One of the arguments trotted out by those trying to dislodge the leader of the Labour Party is that he has ‘lost’ the confidence of 80% of his MPs. That is surely not true – you can’t lose that which you never had, and most of those who have no confidence in him are only re-iterating what they’ve been saying for some time. Indeed, many of them seem to have started planning to remove him before he was even elected. The vote of no confidence by the MPs may have crystallised the extent of the problem in a very public fashion, but, with perhaps a few exceptions, it didn’t really represent any change of opinion.
I can see why those trying to oust Corbyn want to portray it as being about him as a person – vain and narcissistic are just two of the epithets which have been hurled at him – but that looks like an attempt to play the man rather than the ball. Whether that’s deliberate or not, I don’t know; perhaps they really do see the whole issue in terms of personality rather than process or policy. But underlying the conflict is a big question about what parties are for and what sort of democracy we want.
In this particular case, the clash is between those who see a party as an organisation which belongs to its members, and which sends representatives to parliament in order to argue for the party’s policies, and those who see a party as existing primarily in parliament, with a voluntary membership outside whose main role is to do the donkey work of delivering leaflets and knocking doors. The Labour Party started life as the former, but over a period, it transformed itself into the latter – a transformation which reached its peak under Blair. Corbynism looks to me, from the outside and in part at least, as an attempt to reverse that and reclaim the party for the membership.
Will the party split as a result? It’s hard to say at this stage. There’s at least a possibility that a new election will result in a renewed mandate for Corbyn from the membership, and I’m not sure where the rebel MPs go from there. They’ve put themselves in a position where simply accepting such a result must surely be politically unacceptable – and it would highlight the size of the gulf between them and the party’s membership. That's an untenable situation if ever I saw one. It’s speculative at this stage, of course; perhaps they’ve seen more of a movement of opinion amongst the party’s ordinary members than has been seen publicly yet.More importantly, would such a split be a good thing or a bad one? Whilst there might be a few in the Labour Party who would see a split as an opportunity to get rid of those MPs who disagree with them, I suspect that most people in the Labour Party would see it as a bad thing. But how about for the rest of us? I think a degree of realignment of political parties is long overdue – and I’m not just thinking about Labour. The two ‘main’ UK parties have become ossified in a condition which suited the two party politics which held sway up until about the 1970s, but which no longer exists.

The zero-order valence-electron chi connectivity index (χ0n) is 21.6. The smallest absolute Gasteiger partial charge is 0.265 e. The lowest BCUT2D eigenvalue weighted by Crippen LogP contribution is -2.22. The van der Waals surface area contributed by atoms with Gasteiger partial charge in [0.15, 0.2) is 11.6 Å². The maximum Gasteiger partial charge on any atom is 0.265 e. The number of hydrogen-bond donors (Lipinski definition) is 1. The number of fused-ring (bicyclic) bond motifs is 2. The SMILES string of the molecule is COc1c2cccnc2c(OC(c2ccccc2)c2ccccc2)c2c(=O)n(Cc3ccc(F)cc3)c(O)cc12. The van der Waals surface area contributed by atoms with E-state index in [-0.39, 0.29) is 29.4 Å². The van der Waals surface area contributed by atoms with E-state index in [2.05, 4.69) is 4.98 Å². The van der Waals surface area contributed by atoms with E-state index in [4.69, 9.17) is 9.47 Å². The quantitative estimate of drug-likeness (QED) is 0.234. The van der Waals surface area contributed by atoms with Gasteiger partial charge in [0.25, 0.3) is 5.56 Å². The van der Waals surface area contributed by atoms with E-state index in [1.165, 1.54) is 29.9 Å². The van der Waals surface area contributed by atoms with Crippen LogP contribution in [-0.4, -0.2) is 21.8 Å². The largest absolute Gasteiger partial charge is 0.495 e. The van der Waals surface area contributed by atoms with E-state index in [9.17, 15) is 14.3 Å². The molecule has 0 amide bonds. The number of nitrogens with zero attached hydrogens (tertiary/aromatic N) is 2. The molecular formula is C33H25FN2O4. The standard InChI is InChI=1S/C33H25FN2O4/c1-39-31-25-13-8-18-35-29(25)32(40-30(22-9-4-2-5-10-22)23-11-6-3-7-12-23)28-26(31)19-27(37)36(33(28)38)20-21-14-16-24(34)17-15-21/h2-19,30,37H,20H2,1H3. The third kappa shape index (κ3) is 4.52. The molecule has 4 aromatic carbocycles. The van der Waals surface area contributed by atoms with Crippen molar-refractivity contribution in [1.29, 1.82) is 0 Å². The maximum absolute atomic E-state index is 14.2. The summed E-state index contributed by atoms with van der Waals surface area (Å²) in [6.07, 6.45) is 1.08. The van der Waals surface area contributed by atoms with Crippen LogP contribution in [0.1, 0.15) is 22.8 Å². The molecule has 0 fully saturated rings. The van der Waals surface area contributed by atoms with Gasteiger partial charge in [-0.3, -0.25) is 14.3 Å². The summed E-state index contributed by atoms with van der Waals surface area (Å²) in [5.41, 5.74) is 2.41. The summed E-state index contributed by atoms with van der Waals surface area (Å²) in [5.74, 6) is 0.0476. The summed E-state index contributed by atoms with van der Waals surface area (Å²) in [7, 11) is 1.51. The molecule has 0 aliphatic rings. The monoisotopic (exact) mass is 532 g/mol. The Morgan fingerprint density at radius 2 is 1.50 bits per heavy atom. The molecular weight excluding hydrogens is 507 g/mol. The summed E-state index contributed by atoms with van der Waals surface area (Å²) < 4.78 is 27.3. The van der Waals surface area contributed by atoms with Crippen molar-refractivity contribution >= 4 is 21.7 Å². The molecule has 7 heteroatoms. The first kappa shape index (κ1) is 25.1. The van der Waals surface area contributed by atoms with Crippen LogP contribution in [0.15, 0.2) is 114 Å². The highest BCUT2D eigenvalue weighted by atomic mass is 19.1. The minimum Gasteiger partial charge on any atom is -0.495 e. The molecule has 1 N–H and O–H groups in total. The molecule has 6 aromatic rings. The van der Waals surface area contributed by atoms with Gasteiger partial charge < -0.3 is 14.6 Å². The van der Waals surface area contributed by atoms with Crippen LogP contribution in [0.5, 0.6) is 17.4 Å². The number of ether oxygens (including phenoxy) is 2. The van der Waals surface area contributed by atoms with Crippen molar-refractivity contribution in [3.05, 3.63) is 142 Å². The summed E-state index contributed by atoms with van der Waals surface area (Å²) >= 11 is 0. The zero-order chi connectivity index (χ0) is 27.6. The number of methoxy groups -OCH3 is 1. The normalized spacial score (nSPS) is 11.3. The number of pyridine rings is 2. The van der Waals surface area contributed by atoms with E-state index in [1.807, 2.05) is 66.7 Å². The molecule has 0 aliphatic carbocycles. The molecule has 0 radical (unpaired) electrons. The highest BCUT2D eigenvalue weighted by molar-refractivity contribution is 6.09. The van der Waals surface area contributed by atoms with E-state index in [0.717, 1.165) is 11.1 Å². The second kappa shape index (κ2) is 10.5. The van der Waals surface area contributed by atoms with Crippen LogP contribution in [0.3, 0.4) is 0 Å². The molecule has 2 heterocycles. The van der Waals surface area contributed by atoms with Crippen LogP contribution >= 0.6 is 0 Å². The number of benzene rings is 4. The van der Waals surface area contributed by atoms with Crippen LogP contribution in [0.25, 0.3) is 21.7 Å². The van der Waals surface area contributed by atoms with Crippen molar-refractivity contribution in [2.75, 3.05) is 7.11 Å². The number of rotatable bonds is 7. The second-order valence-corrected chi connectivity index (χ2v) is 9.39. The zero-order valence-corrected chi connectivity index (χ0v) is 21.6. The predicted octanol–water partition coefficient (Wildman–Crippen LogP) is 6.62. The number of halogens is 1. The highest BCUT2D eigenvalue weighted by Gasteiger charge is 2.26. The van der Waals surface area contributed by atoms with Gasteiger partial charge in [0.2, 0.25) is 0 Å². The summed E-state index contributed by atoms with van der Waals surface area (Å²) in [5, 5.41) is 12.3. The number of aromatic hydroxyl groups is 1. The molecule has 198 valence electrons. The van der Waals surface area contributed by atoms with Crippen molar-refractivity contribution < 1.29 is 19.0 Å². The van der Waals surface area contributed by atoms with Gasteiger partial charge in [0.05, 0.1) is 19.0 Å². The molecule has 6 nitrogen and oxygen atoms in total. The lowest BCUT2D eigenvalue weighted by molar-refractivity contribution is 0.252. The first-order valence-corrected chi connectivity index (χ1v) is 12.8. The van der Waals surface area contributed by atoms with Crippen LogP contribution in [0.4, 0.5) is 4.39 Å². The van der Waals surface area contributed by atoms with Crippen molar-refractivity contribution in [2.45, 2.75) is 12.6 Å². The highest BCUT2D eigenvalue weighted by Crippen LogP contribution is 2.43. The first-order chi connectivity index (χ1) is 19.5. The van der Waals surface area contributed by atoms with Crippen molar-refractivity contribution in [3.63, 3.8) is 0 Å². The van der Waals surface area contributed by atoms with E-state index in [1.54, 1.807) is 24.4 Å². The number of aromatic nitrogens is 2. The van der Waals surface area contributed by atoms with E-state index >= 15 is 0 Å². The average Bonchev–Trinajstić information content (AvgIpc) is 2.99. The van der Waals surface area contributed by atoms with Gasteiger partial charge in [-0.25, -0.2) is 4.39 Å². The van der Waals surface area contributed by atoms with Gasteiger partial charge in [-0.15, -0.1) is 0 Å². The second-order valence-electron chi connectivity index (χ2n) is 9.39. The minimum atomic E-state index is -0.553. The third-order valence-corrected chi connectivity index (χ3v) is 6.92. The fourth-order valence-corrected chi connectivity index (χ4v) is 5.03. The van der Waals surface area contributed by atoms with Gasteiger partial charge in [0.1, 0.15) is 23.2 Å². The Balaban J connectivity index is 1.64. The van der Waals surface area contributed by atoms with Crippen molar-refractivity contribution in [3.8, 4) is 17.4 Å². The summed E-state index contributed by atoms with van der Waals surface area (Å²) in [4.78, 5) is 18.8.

A greater range of parties and choices would be an outcome that I would welcome, particularly if accompanied by a move to proportional representation. Labour is the party which is in most immediate danger of splitting at present; but the outcome of the election in the Tory party, coupled with the rise of UKIP, may yet see a wider realignment. That which holds back electoral reform is simply the existence of one or more parties which believe that they can win an absolute majority under the current system; take away that condition, and who knows what might become possible?